House Majority Leader Gerald McCormick’s plans to push a bill that would further expand Tennessee’s handgun carry permit laws remain in place but, according to McCormick, “it’s not going to be a top legislative priority by any means.”

The biggest challenge resulting from Curry’s arrest was the response from responsible gun owners horrified by one of their own publicly stumbling so obviously over a law that he himself wrote and worked to get passed. Mark Walters, an NRA-certified instructor and co-author of Lessons From Armed America, wrote a difficult but thoughtful response to Curry’s arrest:

Without a doubt, this is one of the hardest Ordinary Guy columns I have ever written. I like Curry Todd and applaud him for the gains he has made in Tennessee fighting for the rights of all law-abiding gun owners. He has been a guest on [my] Armed American Radio show and I stand by all of his efforts and his years of fighting for our rights….

Let’s set the record straight. Rep. Todd has been charged, not convicted. Rep. Todd was accused of driving drunk. Rep. Todd is charged with being in possession of a handgun while intoxicated. Rep. Todd refused a breathalyzer test. Rep. Todd never had a hand on his gun, wasn’t waving it around and shooting at street signs while hootin’ and hollerin’ and weaving down the road. Rep. Todd is innocent until proven guilty.

All of that is true, but none of it matters. Here’s why. As law-abiding gun owners, we are and should be held to a higher standard. We have chosen to arm ourselves with deadly force and as a result we have a responsibility to behave accordingly. As not only a CCW [Carrying a Concealed Weapon] holder in Tennessee, but also the man who championed the right to carry in restaurants and bars by reminding the media of our law-abiding statistics, Mr. Todd must be held to an even stricter standard. Put mildly, Mr. Todd isn’t allowed to make those human mistakes. Period….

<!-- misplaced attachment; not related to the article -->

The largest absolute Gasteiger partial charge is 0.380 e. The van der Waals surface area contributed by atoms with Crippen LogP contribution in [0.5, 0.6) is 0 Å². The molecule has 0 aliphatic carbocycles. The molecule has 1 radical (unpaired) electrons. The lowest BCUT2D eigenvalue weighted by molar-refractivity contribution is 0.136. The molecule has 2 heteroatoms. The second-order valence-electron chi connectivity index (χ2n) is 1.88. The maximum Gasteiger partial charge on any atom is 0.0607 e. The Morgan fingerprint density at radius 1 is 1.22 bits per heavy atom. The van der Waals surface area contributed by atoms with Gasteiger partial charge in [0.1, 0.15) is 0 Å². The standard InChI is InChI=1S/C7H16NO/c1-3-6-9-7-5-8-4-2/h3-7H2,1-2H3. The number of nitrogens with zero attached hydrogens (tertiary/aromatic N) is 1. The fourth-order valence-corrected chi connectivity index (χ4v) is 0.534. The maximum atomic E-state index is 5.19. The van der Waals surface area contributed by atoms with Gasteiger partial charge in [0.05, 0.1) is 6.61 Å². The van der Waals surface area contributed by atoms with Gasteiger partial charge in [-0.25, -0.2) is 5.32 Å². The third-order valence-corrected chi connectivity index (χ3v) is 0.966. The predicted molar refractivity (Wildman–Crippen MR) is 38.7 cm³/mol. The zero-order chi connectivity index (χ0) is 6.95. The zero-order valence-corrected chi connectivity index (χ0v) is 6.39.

Mr. Todd’s alleged actions cannot be swept away by trying to understand what may have caused his misstep. There is absolutely no excuse that can be conjured up that will justify the actions that lead to his arrest, no personal matter great enough, no medical issue, nothing; nor would I even attempt such a defense of his alleged actions. The fact of the matter is pretty simple. Mr. Todd has every right to go out and get hammered. He has every right to drink himself silly, and have a great time in the process, but in so doing he must follow the law….

Mr. Todd’s alleged actions, whether we like it or not, reflect on all of us. As a result, it is up to each and every one of us to confront the issue, admit his failings, remind detractors that his actions, while reprehensible, are no more representative of our actions as a whole any more than the actions of a single rogue, corrupt cop are to the entire force.

Mr. Todd’s inability that night to choose wisely will now cost him dearly and place him in that “less than one percent” of all permit holders who violate the law. Our job is to hold our heads up, remind others of the truth, and not let the anti-gun media have the last word when it comes to their lies, but instead rebut them with the facts: That we as a group are the most law-abiding of all American citizens!